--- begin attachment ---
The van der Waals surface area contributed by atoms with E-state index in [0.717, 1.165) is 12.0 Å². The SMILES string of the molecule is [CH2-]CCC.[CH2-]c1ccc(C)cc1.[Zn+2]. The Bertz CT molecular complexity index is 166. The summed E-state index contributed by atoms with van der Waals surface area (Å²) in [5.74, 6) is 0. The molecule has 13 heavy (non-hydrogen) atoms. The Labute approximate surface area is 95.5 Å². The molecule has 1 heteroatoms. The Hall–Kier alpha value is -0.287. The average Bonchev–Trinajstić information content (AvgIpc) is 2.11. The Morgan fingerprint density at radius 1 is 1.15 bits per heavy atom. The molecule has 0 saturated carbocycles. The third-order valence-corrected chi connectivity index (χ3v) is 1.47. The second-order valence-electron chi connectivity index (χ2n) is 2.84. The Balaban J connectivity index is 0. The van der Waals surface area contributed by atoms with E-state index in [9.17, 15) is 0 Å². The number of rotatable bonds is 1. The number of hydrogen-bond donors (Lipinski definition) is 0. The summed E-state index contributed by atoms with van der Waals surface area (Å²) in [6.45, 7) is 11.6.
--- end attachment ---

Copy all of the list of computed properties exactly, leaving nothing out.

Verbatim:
The van der Waals surface area contributed by atoms with E-state index in [0.717, 1.165) is 12.0 Å². The SMILES string of the molecule is [CH2-]CCC.[CH2-]c1ccc(C)cc1.[Zn+2]. The Bertz CT molecular complexity index is 166. The summed E-state index contributed by atoms with van der Waals surface area (Å²) in [5.74, 6) is 0. The molecule has 13 heavy (non-hydrogen) atoms. The Labute approximate surface area is 95.5 Å². The molecule has 1 heteroatoms. The Hall–Kier alpha value is -0.287. The average Bonchev–Trinajstić information content (AvgIpc) is 2.11. The Morgan fingerprint density at radius 1 is 1.15 bits per heavy atom. The molecule has 0 saturated carbocycles. The third-order valence-corrected chi connectivity index (χ3v) is 1.47. The second-order valence-electron chi connectivity index (χ2n) is 2.84. The Balaban J connectivity index is 0. The van der Waals surface area contributed by atoms with E-state index in [9.17, 15) is 0 Å². The number of rotatable bonds is 1. The number of hydrogen-bond donors (Lipinski definition) is 0. The summed E-state index contributed by atoms with van der Waals surface area (Å²) in [6.45, 7) is 11.6.